Presented by the Choir of S. Thomas’ Preparatory School, “I Will Follow, I Will Lead” will be held at the Auditorium of the Sri Lanka Tourism Development Authority in Kollupitiya from the 7th to the 9th of September at 7 p.m.
I confess, I know very little about music, the theory or the practice. I know even less about choirs and orchestras and for this reason am clueless when it comes to concerts, regardless of the organiser. I vaguely remember milling around the piano during the music period, learning or rather trying to learn the fundamentals, from “Do Re Mi” to “Under the Spreading Chestnut Tree”. A few years later, having been auditioned by our teacher (we were asked to recite the national anthem, of all things!), I was selected for the choir. I never went, though. The same could have been said of the other clubs and societies I was asked to attend. Never went. Never bothered to. Can’t remember the reason. All I remember is that I came to regret. School life, after all, isn’t just about passing exams. Or for that matter attending classes.
I’ve always been fascinated by choirs. There’s something enchanting, after all, about a group of students or adults singing and complementing each other without missing a beat. It takes an exceptional teacher to spot out who’s out of tune and where exactly he has gone out of tune, and it takes an exceptional cast of altos, sopranos, tenors, and those other voices to deliver a perfect ensemble. I wouldn’t really know. All I know is that choirs have come a long way, with a history that goes back to Classical Antiquity all the way through the Renaissance, the Baroque Era, and the Romantic Eras, giving way to the 20th century, which effectively saw a transition from the church to the secular realm. Choirs are no longer limited to the sacred, in other words. They have entered the mundane world, and they have embraced everyday life. This article is about one such choir and a “musical show” it will unveil later this week.
“I Will Follow, I Will Lead” is a “concert” organised by the Choir of S. Thomas’ Preparatory School Kollupitiya that will be held this Friday, Saturday, and Sunday at the Auditorium of the Sri Lanka Tourism Development Authority at 7 p.m. It is the third of three shows held to celebrate the 80th anniversary of the school, and the way I see it, it is also the biggest. The first was an orchestral concert (“Gandhara”) and the second a performance of “Charlie and the Chocolate Factory”. “IWFIWL”, on the other hand, will bring about a fusion of the contemporary and the traditional in a bid to shatter misconceptions related to the field (though that is certainly not the motive of the show). To this end, I went to the Sooriya Village two weeks ago, talked with the students, and took down notes. Here’s what I observed.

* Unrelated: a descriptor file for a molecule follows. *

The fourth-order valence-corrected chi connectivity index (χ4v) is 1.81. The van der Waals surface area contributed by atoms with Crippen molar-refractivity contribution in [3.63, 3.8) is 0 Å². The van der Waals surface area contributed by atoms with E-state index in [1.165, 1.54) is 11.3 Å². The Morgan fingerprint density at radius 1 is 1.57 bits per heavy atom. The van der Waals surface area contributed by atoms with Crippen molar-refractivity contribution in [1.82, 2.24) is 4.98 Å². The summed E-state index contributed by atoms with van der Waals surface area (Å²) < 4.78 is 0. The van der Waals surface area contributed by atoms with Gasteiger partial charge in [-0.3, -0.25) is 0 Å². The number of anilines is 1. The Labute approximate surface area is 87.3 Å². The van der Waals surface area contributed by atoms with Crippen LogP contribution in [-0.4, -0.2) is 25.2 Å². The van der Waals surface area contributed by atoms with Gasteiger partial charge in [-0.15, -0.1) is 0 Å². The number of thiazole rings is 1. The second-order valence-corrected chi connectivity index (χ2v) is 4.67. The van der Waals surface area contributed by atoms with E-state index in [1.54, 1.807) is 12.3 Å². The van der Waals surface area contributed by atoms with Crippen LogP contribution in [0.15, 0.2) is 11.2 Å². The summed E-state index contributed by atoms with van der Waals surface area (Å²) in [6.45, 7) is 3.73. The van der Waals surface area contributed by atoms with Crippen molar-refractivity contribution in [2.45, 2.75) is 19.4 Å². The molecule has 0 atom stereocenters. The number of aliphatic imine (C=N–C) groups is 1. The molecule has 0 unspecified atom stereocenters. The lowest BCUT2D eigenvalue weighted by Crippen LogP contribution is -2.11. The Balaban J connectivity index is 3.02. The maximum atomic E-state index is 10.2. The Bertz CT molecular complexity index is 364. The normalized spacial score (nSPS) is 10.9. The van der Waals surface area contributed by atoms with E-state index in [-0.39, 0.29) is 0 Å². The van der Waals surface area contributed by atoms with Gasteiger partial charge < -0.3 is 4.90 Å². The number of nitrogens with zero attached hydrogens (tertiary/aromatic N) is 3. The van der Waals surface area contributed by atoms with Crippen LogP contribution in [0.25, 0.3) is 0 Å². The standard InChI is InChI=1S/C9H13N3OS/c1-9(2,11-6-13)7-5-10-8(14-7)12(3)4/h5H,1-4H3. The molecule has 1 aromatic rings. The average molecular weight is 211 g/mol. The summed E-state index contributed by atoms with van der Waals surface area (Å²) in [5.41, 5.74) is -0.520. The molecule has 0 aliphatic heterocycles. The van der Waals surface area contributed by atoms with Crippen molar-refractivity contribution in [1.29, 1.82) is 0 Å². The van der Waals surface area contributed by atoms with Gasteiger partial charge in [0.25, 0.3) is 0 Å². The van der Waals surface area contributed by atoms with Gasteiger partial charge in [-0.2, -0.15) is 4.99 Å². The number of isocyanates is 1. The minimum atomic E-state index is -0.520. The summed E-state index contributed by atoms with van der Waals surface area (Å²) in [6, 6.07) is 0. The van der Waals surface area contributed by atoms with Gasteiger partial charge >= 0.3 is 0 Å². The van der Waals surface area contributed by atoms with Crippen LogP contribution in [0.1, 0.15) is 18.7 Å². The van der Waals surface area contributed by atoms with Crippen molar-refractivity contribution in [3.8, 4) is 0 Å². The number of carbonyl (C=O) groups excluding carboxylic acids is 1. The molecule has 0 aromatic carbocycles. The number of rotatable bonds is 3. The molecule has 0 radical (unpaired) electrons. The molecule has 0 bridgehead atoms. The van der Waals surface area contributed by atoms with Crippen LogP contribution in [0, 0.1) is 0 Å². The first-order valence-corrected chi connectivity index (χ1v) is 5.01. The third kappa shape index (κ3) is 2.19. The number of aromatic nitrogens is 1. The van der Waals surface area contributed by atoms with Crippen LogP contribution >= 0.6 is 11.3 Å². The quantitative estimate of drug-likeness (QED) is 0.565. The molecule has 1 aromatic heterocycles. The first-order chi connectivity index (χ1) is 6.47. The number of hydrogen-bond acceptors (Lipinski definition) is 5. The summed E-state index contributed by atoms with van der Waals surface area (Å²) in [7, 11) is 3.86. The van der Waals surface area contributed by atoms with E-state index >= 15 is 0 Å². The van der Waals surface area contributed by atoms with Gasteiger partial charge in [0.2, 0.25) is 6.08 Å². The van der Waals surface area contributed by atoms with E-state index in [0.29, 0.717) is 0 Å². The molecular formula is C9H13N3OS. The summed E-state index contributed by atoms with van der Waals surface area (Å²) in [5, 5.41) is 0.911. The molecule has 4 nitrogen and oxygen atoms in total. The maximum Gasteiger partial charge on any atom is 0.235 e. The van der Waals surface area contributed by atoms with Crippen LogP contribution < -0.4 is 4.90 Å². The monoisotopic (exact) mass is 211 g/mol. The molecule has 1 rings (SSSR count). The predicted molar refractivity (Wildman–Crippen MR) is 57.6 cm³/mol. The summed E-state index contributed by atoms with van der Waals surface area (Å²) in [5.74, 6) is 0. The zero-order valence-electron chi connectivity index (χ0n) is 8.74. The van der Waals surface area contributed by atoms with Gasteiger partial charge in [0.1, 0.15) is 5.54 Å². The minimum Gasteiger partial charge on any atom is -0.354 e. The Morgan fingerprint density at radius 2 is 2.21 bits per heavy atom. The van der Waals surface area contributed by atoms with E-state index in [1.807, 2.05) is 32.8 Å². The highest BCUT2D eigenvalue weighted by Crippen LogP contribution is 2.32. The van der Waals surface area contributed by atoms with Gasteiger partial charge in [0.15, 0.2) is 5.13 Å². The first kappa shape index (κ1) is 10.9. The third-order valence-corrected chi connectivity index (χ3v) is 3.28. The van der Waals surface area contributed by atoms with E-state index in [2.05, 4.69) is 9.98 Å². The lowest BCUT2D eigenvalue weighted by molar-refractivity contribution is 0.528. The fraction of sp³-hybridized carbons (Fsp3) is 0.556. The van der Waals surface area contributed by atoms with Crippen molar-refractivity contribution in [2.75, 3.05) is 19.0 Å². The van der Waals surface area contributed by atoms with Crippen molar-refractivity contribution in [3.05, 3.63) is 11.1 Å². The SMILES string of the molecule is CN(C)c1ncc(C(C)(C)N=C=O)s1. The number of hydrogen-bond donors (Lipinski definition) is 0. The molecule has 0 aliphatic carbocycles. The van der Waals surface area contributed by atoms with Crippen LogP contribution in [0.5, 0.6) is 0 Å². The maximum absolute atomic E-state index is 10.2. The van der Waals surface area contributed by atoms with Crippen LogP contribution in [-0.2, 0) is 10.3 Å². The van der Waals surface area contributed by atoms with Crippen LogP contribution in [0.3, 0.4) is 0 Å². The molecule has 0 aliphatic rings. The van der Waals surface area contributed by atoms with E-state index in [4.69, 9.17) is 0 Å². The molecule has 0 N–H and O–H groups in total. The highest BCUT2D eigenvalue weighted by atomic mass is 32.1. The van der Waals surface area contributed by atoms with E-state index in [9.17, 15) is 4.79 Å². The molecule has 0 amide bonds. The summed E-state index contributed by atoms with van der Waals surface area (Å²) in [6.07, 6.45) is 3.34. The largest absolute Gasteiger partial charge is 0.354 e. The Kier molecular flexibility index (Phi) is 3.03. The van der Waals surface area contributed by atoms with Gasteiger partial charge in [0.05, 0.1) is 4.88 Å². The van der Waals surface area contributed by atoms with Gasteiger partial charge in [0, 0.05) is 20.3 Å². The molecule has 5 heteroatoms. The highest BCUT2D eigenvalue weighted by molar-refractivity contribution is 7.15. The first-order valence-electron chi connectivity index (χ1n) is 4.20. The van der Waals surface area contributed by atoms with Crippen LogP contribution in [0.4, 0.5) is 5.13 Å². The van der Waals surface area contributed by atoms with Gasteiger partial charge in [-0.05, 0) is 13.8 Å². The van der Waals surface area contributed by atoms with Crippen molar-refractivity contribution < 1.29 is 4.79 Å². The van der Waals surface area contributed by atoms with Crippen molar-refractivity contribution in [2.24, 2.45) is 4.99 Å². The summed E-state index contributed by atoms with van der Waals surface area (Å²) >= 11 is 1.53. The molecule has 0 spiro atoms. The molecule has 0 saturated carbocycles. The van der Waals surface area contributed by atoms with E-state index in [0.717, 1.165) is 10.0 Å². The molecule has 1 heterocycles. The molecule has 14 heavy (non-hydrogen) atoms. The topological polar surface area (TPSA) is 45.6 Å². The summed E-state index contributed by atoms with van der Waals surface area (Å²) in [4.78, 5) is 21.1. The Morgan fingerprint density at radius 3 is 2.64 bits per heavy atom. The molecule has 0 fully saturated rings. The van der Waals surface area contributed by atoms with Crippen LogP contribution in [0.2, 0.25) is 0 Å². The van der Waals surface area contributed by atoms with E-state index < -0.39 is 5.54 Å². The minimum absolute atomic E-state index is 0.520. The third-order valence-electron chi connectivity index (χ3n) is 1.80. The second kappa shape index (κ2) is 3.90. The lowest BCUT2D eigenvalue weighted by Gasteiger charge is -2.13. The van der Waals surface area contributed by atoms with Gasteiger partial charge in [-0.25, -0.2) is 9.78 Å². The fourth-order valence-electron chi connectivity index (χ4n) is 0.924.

First, a few details about the hosts. Founded on May 17, 1938 and considered the first preparatory school in Sri Lanka, S. Thomas’ Preparatory houses 800 students (records indicate that it started out with barely a hundred). The Choir houses around 37 or so students (five basses, seven tenors, and seven sopranos, with the rest as altos) and have been limited for the most to Christmas Carols and the year end showcase concert. “IWFIWL” therefore will be “unprecedented”.
What interests me more than the history, incidentally, is the way all those tenors and basses and sopranos and what-not have been trained. I therefore spoke with the choir master at S. Thomas’ Prep, Sanchitha Wickremesooriya, and tried to glean from his the how, what, and wherefore of the culture of music he and the school have more or less facilitated through the choir. I began by asking him as to how, in an era where choirs have moved out of the sacred, school choirs in general have evolved. “Well to be frank, they have transited from the one to the other pretty quickly. Even in public secular schools, choirs existed for the sake of performing carols and other religious services. It’s very different now. Even at schools run on religious lines, choirs have unshackled themselves of religious constraints.”